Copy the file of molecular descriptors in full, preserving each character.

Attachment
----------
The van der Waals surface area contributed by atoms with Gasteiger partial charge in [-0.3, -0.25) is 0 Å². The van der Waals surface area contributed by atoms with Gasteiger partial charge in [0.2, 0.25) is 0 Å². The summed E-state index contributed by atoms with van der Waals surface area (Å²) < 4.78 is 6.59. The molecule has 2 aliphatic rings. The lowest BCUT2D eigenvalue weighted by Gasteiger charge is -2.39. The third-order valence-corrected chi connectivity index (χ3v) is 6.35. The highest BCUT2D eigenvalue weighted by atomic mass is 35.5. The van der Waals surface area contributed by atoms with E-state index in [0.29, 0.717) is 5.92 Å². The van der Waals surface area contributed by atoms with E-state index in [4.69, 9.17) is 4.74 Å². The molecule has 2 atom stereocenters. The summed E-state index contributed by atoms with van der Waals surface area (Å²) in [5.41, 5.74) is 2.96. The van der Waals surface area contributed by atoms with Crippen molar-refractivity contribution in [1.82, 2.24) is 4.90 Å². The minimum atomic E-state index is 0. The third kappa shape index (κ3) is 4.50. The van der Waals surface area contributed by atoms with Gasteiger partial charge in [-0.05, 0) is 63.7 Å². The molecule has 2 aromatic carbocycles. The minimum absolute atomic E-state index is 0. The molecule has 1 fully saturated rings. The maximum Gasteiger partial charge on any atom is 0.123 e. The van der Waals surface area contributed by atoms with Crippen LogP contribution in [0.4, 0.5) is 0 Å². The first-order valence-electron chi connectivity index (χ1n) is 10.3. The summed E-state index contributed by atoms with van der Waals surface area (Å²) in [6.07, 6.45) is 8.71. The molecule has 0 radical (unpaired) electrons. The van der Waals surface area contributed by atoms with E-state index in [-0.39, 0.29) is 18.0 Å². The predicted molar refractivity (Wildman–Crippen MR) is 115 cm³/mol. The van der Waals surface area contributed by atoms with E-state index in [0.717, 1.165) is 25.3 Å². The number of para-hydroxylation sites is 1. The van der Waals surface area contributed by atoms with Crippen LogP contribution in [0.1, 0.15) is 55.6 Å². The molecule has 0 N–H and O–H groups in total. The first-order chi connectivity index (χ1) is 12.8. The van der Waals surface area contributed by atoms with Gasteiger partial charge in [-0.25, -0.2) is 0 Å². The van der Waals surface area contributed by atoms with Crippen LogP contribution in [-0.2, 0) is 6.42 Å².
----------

The van der Waals surface area contributed by atoms with Gasteiger partial charge in [-0.3, -0.25) is 0 Å². The van der Waals surface area contributed by atoms with Gasteiger partial charge in [0.2, 0.25) is 0 Å². The summed E-state index contributed by atoms with van der Waals surface area (Å²) < 4.78 is 6.59. The molecule has 2 aliphatic rings. The lowest BCUT2D eigenvalue weighted by Gasteiger charge is -2.39. The third-order valence-corrected chi connectivity index (χ3v) is 6.35. The highest BCUT2D eigenvalue weighted by atomic mass is 35.5. The van der Waals surface area contributed by atoms with E-state index in [0.29, 0.717) is 5.92 Å². The van der Waals surface area contributed by atoms with E-state index in [4.69, 9.17) is 4.74 Å². The molecule has 2 atom stereocenters. The summed E-state index contributed by atoms with van der Waals surface area (Å²) in [5.41, 5.74) is 2.96. The van der Waals surface area contributed by atoms with Crippen molar-refractivity contribution in [1.82, 2.24) is 4.90 Å². The minimum atomic E-state index is 0. The third kappa shape index (κ3) is 4.50. The van der Waals surface area contributed by atoms with Gasteiger partial charge in [-0.05, 0) is 63.7 Å². The molecule has 2 aromatic carbocycles. The minimum absolute atomic E-state index is 0. The molecule has 1 fully saturated rings. The maximum Gasteiger partial charge on any atom is 0.123 e. The van der Waals surface area contributed by atoms with Crippen LogP contribution in [0.4, 0.5) is 0 Å². The first-order valence-electron chi connectivity index (χ1n) is 10.3. The summed E-state index contributed by atoms with van der Waals surface area (Å²) in [6.07, 6.45) is 8.71. The molecule has 0 radical (unpaired) electrons. The van der Waals surface area contributed by atoms with E-state index in [-0.39, 0.29) is 18.0 Å². The predicted molar refractivity (Wildman–Crippen MR) is 115 cm³/mol. The van der Waals surface area contributed by atoms with E-state index in [0.717, 1.165) is 25.3 Å². The number of para-hydroxylation sites is 1. The van der Waals surface area contributed by atoms with Crippen LogP contribution in [0.1, 0.15) is 55.6 Å². The molecule has 0 N–H and O–H groups in total. The first-order chi connectivity index (χ1) is 12.8. The van der Waals surface area contributed by atoms with Gasteiger partial charge in [-0.25, -0.2) is 0 Å². The van der Waals surface area contributed by atoms with Crippen LogP contribution in [-0.2, 0) is 6.42 Å².